Intra-vitreal injections for Wet Macular Degeneration
This video shows the techniques involved in treating wet macular degeneration with intra-vitreal injections of anti-VEGF drugs such as Avastin, Lucentis and Eyelea. These drugs inhibit the chemicals that cause aberrant blood vessels to grow into the macula part of the retina from the layer underneath called the choroid.
Untreated these vessels can haemorrhage and leak fluid into the retinal structures, causing distortion of the photo-receptor layer so that the vision is compromised. If this retinal disturbance is allowed to remain for more than a few weeks the poor vision can become permanent, so it is important that the condition is caught early and treatment started promptly, ideally within a week or two after onset. Regular OCT scanning of vunerable age groups and regular use of the amsler chart can make early diagnosis possible.
These drugs are given by injection into the Vitreous or jelly within the back portion of the eye. This video will show how this is done. Although this may look a bit frightening to the timid or apprehensive patient, the eye is heavily numbed prior to the injection using 2 different types of anaesthetic drops. We use proxymetacaine and tetracaine, although sometimes lignocaine is given either topically or by sub-conjunctival injection.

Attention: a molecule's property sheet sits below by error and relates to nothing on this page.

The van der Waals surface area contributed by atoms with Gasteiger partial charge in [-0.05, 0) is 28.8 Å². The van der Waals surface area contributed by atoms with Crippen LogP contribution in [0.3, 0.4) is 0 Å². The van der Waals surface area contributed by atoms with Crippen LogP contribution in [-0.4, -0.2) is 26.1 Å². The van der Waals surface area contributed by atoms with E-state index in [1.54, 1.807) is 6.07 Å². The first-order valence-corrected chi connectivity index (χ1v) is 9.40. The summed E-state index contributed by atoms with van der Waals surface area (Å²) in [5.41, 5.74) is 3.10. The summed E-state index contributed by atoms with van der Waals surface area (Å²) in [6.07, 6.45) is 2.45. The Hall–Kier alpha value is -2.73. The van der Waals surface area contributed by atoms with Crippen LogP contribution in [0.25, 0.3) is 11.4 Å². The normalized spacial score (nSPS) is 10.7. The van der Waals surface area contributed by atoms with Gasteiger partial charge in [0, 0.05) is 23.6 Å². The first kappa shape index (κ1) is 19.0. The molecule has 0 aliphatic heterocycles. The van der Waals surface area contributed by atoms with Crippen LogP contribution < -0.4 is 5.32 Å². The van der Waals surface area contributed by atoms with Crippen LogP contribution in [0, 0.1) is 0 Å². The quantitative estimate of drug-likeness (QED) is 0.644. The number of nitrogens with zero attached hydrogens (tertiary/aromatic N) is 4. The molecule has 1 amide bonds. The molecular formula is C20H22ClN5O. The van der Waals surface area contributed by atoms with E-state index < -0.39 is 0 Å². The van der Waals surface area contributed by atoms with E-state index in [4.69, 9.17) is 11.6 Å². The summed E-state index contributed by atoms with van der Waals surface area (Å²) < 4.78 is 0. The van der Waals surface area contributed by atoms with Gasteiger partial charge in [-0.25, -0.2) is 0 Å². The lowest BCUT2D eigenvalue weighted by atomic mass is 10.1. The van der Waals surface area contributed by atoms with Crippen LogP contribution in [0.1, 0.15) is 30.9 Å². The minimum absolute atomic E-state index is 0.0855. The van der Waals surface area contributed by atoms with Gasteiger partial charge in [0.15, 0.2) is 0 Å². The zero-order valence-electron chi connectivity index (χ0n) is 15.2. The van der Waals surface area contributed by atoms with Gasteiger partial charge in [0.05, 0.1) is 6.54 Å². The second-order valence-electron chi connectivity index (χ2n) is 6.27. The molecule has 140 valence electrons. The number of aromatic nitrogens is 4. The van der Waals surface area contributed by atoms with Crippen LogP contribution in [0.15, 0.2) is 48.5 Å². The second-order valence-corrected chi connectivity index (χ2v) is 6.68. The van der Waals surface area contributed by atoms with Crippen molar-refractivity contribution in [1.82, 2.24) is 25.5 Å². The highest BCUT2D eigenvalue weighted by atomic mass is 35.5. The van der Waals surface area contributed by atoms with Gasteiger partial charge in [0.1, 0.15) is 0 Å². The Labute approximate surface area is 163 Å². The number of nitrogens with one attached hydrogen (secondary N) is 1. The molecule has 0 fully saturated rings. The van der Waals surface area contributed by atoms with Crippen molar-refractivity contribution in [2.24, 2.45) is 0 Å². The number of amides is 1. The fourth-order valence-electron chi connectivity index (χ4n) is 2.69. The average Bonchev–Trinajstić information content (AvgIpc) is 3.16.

Next disinfectant 5% iodine drops are instilled into the eye to kill any germs within the tear film.Then the lids and lashes are cleaned with 10% iodine solution.
Sometimes a drape is used, though this is less common nowadays. Some people find the drape makes them feel a little claustrophobic. A lid clamp is then applied to keep the eyes open during the procedure
Further anaesthetic is applied to injection site with a sterile cotton applicator, prior to the injection site is marked with a measuring device. This is normally 3.5 mm from the edge of the limbus.
The patient is then reassured and told to keep eyes still and the drug is gently injected, the needle is withdrawn and a cotton applicator held against the injection site as a tamponade
Artificial tears are instilled and antibiotics as required
Further information can be found at http://www.matheson-optometrists.com